Alrighty. Here's what I did.
I got a video (A) from Youtube. It plays fine with various media players. I used FLVExtract to separate it into its FLV (B) and MP3 (C) components, both of which play fine. I've got a new MP3 (D) of precisely the same duration which I want to mux back into the audio-less FLV (B) I generated with FLVExtract.
I tried this command with ffmpeg:
ffmpeg -i B.avi -i D.mp3 E.flv
Ffmpeg properly recognized B.avi as an FLV file, and D.mp3 as an mp3. It generated E.flv. But it reencoded the data, and the result is highly degraded in quality. In order to overcome this, I then tried:
ffmpeg -i B.avi -i D.mp3 -vcodec copy -acodec copy E.flv
This time, ffmpeg was kind enough to fail, informing me that, "error, non monotone timestamps 13 >= 0". I'm quite fuzzy on what this means. But some hunting revealed that Mencoder should be able to generate timestamps without re-encoding. Accordingly, I tried this:
mencoder B.avi -ovc copy -D.mp3 -oac copy -o E.flv
This seemed to work, but I got a little suspicious when the output file was actually a hair smaller than the video component (never mind the combined size of video and audio). Sure enough, nothing could play the E.flv Mencoder had generated.
Anyway, that's all I'm trying to do. Combine the FLV video with the MP3 audio without reencoding. They're both the same duration. The MP3 is a CBR with nothing fancy. Should I be using something else? Some other command line?
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ffmpeg doesn't fail with the non-mono tone errors. It's just informing you your source files weren't created correctly. There should be a different error message at the end to preclude what the problems is. Considering both mencoder and ffmpeg fail to do a simple copy of streams, suggests the streams are at fault?
Why don't you use ffmpeg to process the original flv and just add a new audio file to it? -newaudioLinux _is_ user-friendly. It is not ignorant-friendly and idiot-friendly.
Originally Posted by disturbed1
ffmpeg -i A.flv -i B.wav -ab 96 E.flv
It processes the original flv alright, but it ignores the wav file and uses the original flv's audio. Furthermore, any attempt I make to undertake the - let's face it - convoluted process for 2-pass encoding fails utterly. Usually I get a complaint about not being to scale an "unsupported format", which strikes me as perhaps an inaccurate assessment.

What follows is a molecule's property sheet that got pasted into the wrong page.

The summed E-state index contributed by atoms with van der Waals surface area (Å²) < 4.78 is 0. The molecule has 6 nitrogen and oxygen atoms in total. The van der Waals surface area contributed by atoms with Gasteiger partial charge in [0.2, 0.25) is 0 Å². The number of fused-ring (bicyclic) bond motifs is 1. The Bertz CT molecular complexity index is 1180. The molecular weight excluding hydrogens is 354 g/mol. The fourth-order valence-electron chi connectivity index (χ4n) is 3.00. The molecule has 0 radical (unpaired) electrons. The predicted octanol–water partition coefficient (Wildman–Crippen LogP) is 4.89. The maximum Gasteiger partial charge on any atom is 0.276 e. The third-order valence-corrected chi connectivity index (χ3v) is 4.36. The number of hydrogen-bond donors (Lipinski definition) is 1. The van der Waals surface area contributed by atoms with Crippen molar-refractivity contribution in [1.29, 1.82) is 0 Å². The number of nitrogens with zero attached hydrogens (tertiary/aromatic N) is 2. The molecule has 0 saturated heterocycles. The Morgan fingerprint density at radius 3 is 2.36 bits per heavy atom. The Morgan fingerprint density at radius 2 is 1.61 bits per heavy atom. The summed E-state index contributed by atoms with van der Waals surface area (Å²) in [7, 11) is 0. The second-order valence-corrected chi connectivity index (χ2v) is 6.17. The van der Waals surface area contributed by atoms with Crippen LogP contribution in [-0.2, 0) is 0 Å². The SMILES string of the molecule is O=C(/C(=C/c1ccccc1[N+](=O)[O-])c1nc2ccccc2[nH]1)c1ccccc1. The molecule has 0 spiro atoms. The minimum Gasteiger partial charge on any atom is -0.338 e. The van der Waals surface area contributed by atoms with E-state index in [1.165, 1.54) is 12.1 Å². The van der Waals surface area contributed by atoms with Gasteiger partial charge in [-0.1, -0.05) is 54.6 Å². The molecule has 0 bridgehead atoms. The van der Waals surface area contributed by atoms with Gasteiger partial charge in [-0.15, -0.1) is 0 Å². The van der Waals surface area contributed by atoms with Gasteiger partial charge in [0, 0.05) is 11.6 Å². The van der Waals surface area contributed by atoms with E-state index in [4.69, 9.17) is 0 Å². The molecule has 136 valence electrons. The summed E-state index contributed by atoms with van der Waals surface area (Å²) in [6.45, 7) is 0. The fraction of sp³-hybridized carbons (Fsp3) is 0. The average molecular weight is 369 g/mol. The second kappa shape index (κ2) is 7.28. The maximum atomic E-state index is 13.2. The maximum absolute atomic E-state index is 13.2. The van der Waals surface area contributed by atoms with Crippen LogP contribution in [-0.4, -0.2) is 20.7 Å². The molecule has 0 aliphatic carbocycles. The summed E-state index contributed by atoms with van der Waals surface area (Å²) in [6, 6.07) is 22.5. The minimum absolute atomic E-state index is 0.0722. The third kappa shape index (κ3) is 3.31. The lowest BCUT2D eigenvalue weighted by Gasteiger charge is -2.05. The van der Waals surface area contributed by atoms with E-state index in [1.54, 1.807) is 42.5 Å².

But before I move on to the grandiose achievement of 2-pass encoding, I'd better figure out why I can't get ffmpeg to use video from A, audio from B, and generate C. Or, rather, see if anyone's used the program enough to be able to intuit what I'm doing wrong. ;p
Here's the last quandry I am dealing with. I cannot get ffmpeg to encode a wav file. Not by itself (with -vn), and not as the audio component merged with a flv which it created. It recognizes the wav as audio. The wav is the same duration as the flv. Here is what it says:
ffmpeg.exe -i trying.wav -vn -ab 96kb blah1.mp3
Input #0, wav, from 'trying.wav':
Duration: 00:05:29.2, bitrate: 2822 kb/s
Stream #0.0: Audio: 0x003, 44100 Hz, stereo, 2822 kb/s
Output #0, mp3, to 'blah1.mp3':
Stream #0.0: Audio: libmp3lame, 44100 Hz, stereo, 96 kb/s
Stream #0.0 -> #0.0
Unsupported codec (id=0) for input stream #0.0
I have tried three different ffmpegs and they all say the same thing. I have also tried getting ffmpeg to combine the flv (which, again, it created) with an mp3 made from the wav with Adobe Audition, CBR so nothing fancy, and that's when it instead decides there are timestamp issues and doesn't work.
Maybe there needs to be a front-end for ffmpeg, called "Ffmpeg baby" or something, whose sole purpose is to ensure that the hygiene of the input files aren't going to generate ambiguous failure messages.
44100 Hz, stereo, 2822 kb/s